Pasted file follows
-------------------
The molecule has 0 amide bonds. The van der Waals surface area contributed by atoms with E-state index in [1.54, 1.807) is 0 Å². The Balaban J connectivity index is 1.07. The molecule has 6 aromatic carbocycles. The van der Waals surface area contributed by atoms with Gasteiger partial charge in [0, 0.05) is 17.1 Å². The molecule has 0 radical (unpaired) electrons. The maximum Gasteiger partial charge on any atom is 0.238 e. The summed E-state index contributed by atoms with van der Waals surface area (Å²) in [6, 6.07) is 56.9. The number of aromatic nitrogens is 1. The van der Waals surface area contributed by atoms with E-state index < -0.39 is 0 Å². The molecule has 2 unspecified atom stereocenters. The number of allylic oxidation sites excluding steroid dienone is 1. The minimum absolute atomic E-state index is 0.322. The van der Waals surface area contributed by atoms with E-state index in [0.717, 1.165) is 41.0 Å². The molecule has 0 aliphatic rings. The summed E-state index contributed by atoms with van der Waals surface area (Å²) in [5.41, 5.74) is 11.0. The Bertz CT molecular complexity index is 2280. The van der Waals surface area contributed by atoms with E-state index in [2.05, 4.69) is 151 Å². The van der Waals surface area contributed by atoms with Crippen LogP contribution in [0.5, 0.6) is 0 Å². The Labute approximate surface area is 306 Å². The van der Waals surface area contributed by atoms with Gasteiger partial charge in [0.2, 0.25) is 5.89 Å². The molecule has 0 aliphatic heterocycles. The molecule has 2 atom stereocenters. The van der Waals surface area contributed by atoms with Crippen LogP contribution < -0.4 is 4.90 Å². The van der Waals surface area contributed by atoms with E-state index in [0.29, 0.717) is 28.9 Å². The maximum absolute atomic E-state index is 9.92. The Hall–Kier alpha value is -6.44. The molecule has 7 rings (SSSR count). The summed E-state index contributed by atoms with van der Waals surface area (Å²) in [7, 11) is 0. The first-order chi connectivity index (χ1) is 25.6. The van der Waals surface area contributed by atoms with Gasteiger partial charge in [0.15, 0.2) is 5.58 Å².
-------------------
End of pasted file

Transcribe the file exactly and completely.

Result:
The molecule has 0 amide bonds. The van der Waals surface area contributed by atoms with E-state index in [1.54, 1.807) is 0 Å². The Balaban J connectivity index is 1.07. The molecule has 6 aromatic carbocycles. The van der Waals surface area contributed by atoms with Gasteiger partial charge in [0, 0.05) is 17.1 Å². The molecule has 0 radical (unpaired) electrons. The maximum Gasteiger partial charge on any atom is 0.238 e. The summed E-state index contributed by atoms with van der Waals surface area (Å²) in [6, 6.07) is 56.9. The number of aromatic nitrogens is 1. The van der Waals surface area contributed by atoms with E-state index < -0.39 is 0 Å². The molecule has 2 unspecified atom stereocenters. The number of allylic oxidation sites excluding steroid dienone is 1. The minimum absolute atomic E-state index is 0.322. The van der Waals surface area contributed by atoms with E-state index in [0.717, 1.165) is 41.0 Å². The molecule has 0 aliphatic rings. The summed E-state index contributed by atoms with van der Waals surface area (Å²) in [5.41, 5.74) is 11.0. The Bertz CT molecular complexity index is 2280. The van der Waals surface area contributed by atoms with E-state index in [2.05, 4.69) is 151 Å². The van der Waals surface area contributed by atoms with Crippen LogP contribution in [0.5, 0.6) is 0 Å². The Labute approximate surface area is 306 Å². The van der Waals surface area contributed by atoms with Gasteiger partial charge in [0.2, 0.25) is 5.89 Å². The molecule has 0 aliphatic heterocycles. The molecule has 2 atom stereocenters. The van der Waals surface area contributed by atoms with Crippen LogP contribution < -0.4 is 4.90 Å². The van der Waals surface area contributed by atoms with E-state index in [0.29, 0.717) is 28.9 Å². The maximum absolute atomic E-state index is 9.92. The Hall–Kier alpha value is -6.44. The molecule has 7 rings (SSSR count). The summed E-state index contributed by atoms with van der Waals surface area (Å²) in [7, 11) is 0. The first-order chi connectivity index (χ1) is 25.6. The van der Waals surface area contributed by atoms with Gasteiger partial charge in [0.15, 0.2) is 5.58 Å².